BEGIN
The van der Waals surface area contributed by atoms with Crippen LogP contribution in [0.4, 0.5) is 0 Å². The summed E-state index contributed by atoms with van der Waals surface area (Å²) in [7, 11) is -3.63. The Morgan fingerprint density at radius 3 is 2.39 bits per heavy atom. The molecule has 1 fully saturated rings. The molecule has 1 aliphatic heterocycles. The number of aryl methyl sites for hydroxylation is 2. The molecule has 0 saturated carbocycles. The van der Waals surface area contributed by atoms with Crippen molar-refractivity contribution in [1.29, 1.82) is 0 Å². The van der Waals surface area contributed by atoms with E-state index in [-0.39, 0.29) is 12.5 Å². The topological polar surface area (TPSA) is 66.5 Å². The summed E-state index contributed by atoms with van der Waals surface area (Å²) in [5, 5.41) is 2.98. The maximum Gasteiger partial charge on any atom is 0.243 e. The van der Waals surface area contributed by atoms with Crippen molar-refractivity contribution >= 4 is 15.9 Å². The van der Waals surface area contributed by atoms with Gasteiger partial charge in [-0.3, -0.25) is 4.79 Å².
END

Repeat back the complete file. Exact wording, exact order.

The van der Waals surface area contributed by atoms with Crippen LogP contribution in [0.4, 0.5) is 0 Å². The summed E-state index contributed by atoms with van der Waals surface area (Å²) in [7, 11) is -3.63. The Morgan fingerprint density at radius 3 is 2.39 bits per heavy atom. The molecule has 1 fully saturated rings. The molecule has 1 aliphatic heterocycles. The number of aryl methyl sites for hydroxylation is 2. The molecule has 0 saturated carbocycles. The van der Waals surface area contributed by atoms with Crippen molar-refractivity contribution in [1.29, 1.82) is 0 Å². The van der Waals surface area contributed by atoms with E-state index in [-0.39, 0.29) is 12.5 Å². The topological polar surface area (TPSA) is 66.5 Å². The summed E-state index contributed by atoms with van der Waals surface area (Å²) in [5, 5.41) is 2.98. The maximum Gasteiger partial charge on any atom is 0.243 e. The van der Waals surface area contributed by atoms with Crippen molar-refractivity contribution >= 4 is 15.9 Å². The van der Waals surface area contributed by atoms with Gasteiger partial charge in [-0.3, -0.25) is 4.79 Å².